For the first part in Gamasutra’s ‘Tooling Around’ feature, which profiles and interviews middleware and tools developers about their products, today’s interview is with Kevin Meredith, Director of Business Development at IDV Inc., developers of foliage generation SDK SpeedTreeRT
The product first launched in late 2002, born from IDV’s frustration at being unable to find a tool to effectively create numerous real-time trees. SpeedTreeRT allows users to generate trees and plants from its library and control variables like branch length and branching angles, and also provides adjustable wind effects and a configurable level of detail transition. As well as the SpeedTreeCAD Windows-based modeling tool, the SDK also includes plug-ins for 3ds Max and Maya.
The company is a licensed middleware partner with Sony and Microsoft, and the latest iteration of the product – version 4.1 - is also currently integrated into Epic’s Unreal Engine 3. Recently, SpeedTree has been used in titles like Saints Row, Resistance: Fall of Man
and The Elder Scrolls IV: Oblivion
, and will be used in the upcoming Too Human
, amongst others.
We spoke to Meredith recently, and asked about IDV, the SpeedTree SDK, and its use within the industry.
When and why was IDV formed?
IDV was incorporated in 1999 to create visualization software technologies that would run on inexpensive PCs. Our first revenue came from contracts with the US Dept. of Defense, for modeling and simulation visualization software design. We'll be returning to our roots later this year, by the way, with the release of several software products based on the resulting technology.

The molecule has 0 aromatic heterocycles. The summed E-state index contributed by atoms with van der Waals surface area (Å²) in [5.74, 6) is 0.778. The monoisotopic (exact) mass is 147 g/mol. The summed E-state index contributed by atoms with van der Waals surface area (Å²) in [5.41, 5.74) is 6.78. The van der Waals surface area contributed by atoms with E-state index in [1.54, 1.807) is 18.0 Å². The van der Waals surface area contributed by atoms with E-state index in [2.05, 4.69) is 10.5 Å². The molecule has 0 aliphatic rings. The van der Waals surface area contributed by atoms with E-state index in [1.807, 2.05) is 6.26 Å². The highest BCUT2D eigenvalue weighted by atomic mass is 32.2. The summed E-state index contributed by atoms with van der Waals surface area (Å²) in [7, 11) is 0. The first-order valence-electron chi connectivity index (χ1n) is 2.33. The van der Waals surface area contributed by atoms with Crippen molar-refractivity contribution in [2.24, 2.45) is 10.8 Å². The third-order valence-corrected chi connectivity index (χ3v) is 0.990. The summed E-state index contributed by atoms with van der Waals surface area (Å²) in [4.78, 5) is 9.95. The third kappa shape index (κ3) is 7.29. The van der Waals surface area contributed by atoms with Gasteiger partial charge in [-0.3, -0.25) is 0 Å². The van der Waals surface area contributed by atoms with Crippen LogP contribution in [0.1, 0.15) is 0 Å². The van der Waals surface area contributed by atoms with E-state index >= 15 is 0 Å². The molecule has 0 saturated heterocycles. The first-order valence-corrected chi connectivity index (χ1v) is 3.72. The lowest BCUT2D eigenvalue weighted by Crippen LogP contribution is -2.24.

What were the aims and goals of the company at this time?
To remain profitable and self-funded while growing our expertise in visualization software development for a number of customers. Initial contracts included development of software tools for visualizing and analyzing complex military systems and processes.
How was the need for a product like SpeedTree in the industry realized?
IDV had been asked to create a real-time golf simulation and wanted realistic, animated trees. We were unable to find decent offline trees, and absolutely nothing suitable for real-time use, so we created our own technology to complete that project. Sensing the potential, we polished up the code we'd developed and launched SpeedTreeMAX, our plug-in for 3ds Max, in winter 2002. That product's success among animators and architects led us by summer of 2002 to explore the real-time possibilities of the software.
We saw real-time use, particularly among the game industry, as very promising given the industry's size and technological requirements. And it's important to note that we got some great encouragement at that point from Nvidia, which understood the potential of our efforts from early on and posted our first demos online. We sold our first SpeedTreeRT licenses in late 2002 to a number of studios, including Bethesda Softworks for The Elder Scrolls IV: Oblivion
What was the development time on the product, and what challenges did you run into in preparing the product for industry use?
It took about a year to get out the first version of SpeedTree. The biggest challenge was getting potential customers to take a look. Once they looked, they believed, but it was often hard to gain that initial traction.